Republican senators Tuesday blocked further discussion of a Democratic proposal to extend the 3.4% federal student loan rate for another year.
If Congress does not act soon, the rate that more than 7 million college students pay for new Stafford loans will double July 1. Lawmakers said that that translates to students' owing about $1,000 more a year.
Republicans have said they support continuing the lower rate, but they won't agree to the Democratic solution of paying the nearly $6 billion cost of the extension by closing a tax break that allows certain S corporations to avoid paying some Social Security and Medicare taxes.
The GOP supports taking funds earmarked for a preventative public health fund called for in the health care overhaul law to pay for the loan extension.
The House of Representatives approved such a measure April 27, but the White House has said that President Barack Obama won't sign legislation that would take the money from the health care fund. The president supports S 2343, which Senate Majority Leader Harry Reid, D-Nev., introduced last month. That measure Tuesday failed to make it to a vote.
“Democrats have proposed legislation to freeze student loan interest rates at current levels for a year without adding a penny to the deficit,” Mr. Reid said. “[Republicans] are sending a clear message [that] they would rather protect wealthy tax dodgers than help promising students achieve their dreams of higher education.”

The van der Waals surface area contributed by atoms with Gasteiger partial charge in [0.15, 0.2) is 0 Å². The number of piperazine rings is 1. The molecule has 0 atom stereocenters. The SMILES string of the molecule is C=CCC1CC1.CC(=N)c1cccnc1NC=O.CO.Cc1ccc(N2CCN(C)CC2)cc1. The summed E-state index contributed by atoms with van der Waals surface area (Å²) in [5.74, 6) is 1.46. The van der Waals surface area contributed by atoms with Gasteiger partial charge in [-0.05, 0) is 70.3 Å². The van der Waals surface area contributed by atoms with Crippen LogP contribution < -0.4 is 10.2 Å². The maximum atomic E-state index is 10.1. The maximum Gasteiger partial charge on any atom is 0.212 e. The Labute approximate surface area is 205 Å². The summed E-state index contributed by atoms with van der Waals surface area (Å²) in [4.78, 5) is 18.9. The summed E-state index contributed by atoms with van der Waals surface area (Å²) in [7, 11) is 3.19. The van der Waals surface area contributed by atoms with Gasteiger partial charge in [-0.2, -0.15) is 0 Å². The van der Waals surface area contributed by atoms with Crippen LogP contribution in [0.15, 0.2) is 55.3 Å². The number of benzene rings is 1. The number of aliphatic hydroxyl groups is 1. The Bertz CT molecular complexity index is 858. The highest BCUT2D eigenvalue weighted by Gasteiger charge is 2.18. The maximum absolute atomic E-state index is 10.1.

Republicans said the Democratic approach to funding the lower student loan rate for 12 more months is shortsighted and bad for the economy. “They would use an irresponsible tax increase on small businesses when we need these employers to create jobs so college students have employment opportunities when they graduate,” said Sen. Mike Enzi, R-Wyo.
Senate Republicans released a list of 37 business groups, including the Financial Planning Association and Financial Services Institute Inc., that oppose additional taxes for S corporations.
Democrats said their proposal is aimed at limiting the discretion that doctors, lobbyists and other professionals have in deciding how much of their business profits they can claim as shareholder earnings, instead of wages. Wages require payment of Social Security and Medicare taxes.
Sen. Jack Reed, D-R.I., told reporters the payment provision would close “a [Government Accountability Office]-identified loophole and will apply only to a small subset of Chapter S corporations that are being essentially used to avoid employment tax.”
It would apply to singles making more than $200,000 a year or a couple making above $250,000.
The stalemate comes as American students and their parents already are struggling with soaring college costs and about $1 trillion in debt.
The student loan default rate also is on the rise, reaching nearly 9% for the two-year period ending in 2010, up from 7% the previous period.
“It's crunch time for Congress, which has 66 days to act,” Mr. Reed told reporters at a press briefing at the Capitol. “Both parties have to work together to find a fair and rational way of keeping the student loan interest rate in check.”